Clematis integrifolia Linnaeus

Clematis of the Month for November 2016

described by Ton Hannink

C. integrifolia©Ton Hannink

Section: Viorna
Subsection: Integrifoliae
Species: C. integrifolia var. integrifolia and C. integrifolia var. latifolia
Distribution: Poland, The Czech Republic, Slovakia, Lower Austria, Hungary, The Balkans, Asia (part), Southern Russia, Western Siberia, Kazakhstan, East-Turkestan
Flowering: June - October
Habitat: Steppes, meadows with alternating humidity, in thickets and margins
First Recorded: C. Linnaeus, Species Plantarium 1:544, 1753

C. integrifolia in the garden of Ton Hannink©Ton HanninkThe flowers of Clematis integrifolia are single and campanulate. Flowers are 2 cm in diameter. Tepals 4.3-5 cm long. The anthers are yellow and a beautiful part of the flower. The flowers are mostly single flowers in wild plants. The flowers arise from within a pair of leaves on new shoots. The color of the flower of the wild species is variable; violet, mauve or blue. The seeds are medium and germinate very well after 3-6 months.

Every year the new stems arise from the sleeping plant and the stems grow to a maximum of 80 cms but mostly shorter. The leaves are directly positioned to the stem and this is unique for the subsection Integrifoliae. After flowering you can prune down the stem so that you get new young stems and more flowers later.

Clematis integrifolia is a very useful Clematis placed in the garden in the border between garden plants. In the beginning the plant needs a enough space so that it can grow without problems for the first few years. The best place in the garden is a sunny place but during Spring and Summer it must have enough water. This species is a very strong garden plant and I have had this species for at least 25 years in the garden. Now there are many different cultivars with different colors so that you can combine this Clematis very well with all kinds of garden plants.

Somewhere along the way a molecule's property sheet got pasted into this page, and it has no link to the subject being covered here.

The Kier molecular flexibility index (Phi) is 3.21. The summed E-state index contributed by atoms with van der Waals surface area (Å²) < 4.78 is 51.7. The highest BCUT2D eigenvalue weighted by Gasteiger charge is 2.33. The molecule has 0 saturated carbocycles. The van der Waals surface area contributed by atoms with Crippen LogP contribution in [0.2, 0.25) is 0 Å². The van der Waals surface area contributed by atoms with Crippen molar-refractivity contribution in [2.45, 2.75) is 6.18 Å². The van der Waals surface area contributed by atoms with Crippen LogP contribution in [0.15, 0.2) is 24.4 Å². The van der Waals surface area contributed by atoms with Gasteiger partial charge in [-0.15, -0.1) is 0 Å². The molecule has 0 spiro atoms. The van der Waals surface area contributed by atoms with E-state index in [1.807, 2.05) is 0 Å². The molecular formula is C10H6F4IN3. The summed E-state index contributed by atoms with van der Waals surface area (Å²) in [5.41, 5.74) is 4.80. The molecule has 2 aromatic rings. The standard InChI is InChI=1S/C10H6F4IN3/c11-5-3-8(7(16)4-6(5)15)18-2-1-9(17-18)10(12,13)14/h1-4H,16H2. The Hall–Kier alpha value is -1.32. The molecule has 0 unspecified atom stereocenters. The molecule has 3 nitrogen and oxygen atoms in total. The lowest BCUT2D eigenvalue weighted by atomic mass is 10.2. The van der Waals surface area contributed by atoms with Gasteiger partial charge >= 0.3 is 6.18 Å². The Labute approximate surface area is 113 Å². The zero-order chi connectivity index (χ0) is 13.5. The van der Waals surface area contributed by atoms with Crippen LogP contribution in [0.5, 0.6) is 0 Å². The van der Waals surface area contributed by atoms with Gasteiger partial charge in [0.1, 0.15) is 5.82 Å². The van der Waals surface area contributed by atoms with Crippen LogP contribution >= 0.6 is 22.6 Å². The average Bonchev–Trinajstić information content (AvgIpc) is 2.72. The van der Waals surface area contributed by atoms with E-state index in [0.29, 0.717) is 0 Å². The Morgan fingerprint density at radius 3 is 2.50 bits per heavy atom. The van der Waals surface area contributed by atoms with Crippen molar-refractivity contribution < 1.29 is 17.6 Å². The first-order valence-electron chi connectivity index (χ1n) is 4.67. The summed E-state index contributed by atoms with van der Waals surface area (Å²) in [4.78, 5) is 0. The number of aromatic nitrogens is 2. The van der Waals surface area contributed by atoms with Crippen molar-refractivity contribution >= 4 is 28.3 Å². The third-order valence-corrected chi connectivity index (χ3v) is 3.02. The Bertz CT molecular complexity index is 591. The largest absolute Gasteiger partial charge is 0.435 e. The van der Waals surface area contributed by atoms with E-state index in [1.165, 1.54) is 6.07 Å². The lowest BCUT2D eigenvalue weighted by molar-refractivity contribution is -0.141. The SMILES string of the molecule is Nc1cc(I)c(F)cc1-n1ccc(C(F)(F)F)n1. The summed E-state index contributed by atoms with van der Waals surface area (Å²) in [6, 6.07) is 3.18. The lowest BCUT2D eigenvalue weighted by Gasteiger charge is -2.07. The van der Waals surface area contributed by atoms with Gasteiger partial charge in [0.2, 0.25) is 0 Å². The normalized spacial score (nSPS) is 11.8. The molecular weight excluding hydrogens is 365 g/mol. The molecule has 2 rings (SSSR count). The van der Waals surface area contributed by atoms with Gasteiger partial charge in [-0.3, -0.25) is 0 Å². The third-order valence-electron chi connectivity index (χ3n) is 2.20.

The first cultivars/hybrids were made around 1800. The oldest known is from 1811 named Clematis 'Divaricata' and from 1818 named Clematis 'Diversifolia'. Clematis integrifolia has been always interesting for hybridizers and therefore there are a lot of named integrifolia cultivars/hybrids. There are also a lot of taller growing cultivars/hybrids with integrifolia blood/characteristics. There are known at least 100 cultivars/hybrids but some have disappeared over the years. I made some crossings, which have never been done before, with Clematis cadmia and the results are strong scented flowers. With C. courtoisii the crossing gives plants 2 m high and typical dark flowers. With C. hancockiana the flowers of the crossings have the typical hancockiana color and sepals.

Collecting and sowing seeds from your integrifolia plants in the garden is very interesting because the results of the seedlings can give plants with different colors. The seeds germinate rather easily after 4-8 months.

Pruning is not needed as the plants start growing the following year with completely new stems.

A selection of C. integrifolia cultivars

C. integrifolia 'Alba'©Ton Hannink C. integrifolia 'Budapest'©Ton Hannink

C. integrifolia 'Alba'

C. integrifolia 'Budapest'

C. 'Floris V'©Ton Hannink C. 'Floris V'©Ton Hannink

C. 'Floris V'

C. 'Floris V'

C. integrifolia var. latifolia©Ton Hannink C. integrifolia 'McDry Baikal'©Ton Hannink

C. integrifolia var. latifolia

C. integrifolia 'McDry Baikal'

C. integrifolia 'Olgae'©Ton Hannink C. 'Rosea'©Ton Hannink

C. integrifolia 'Olgae'

C. 'Rosea'

Ton Hannink Ton Hannink

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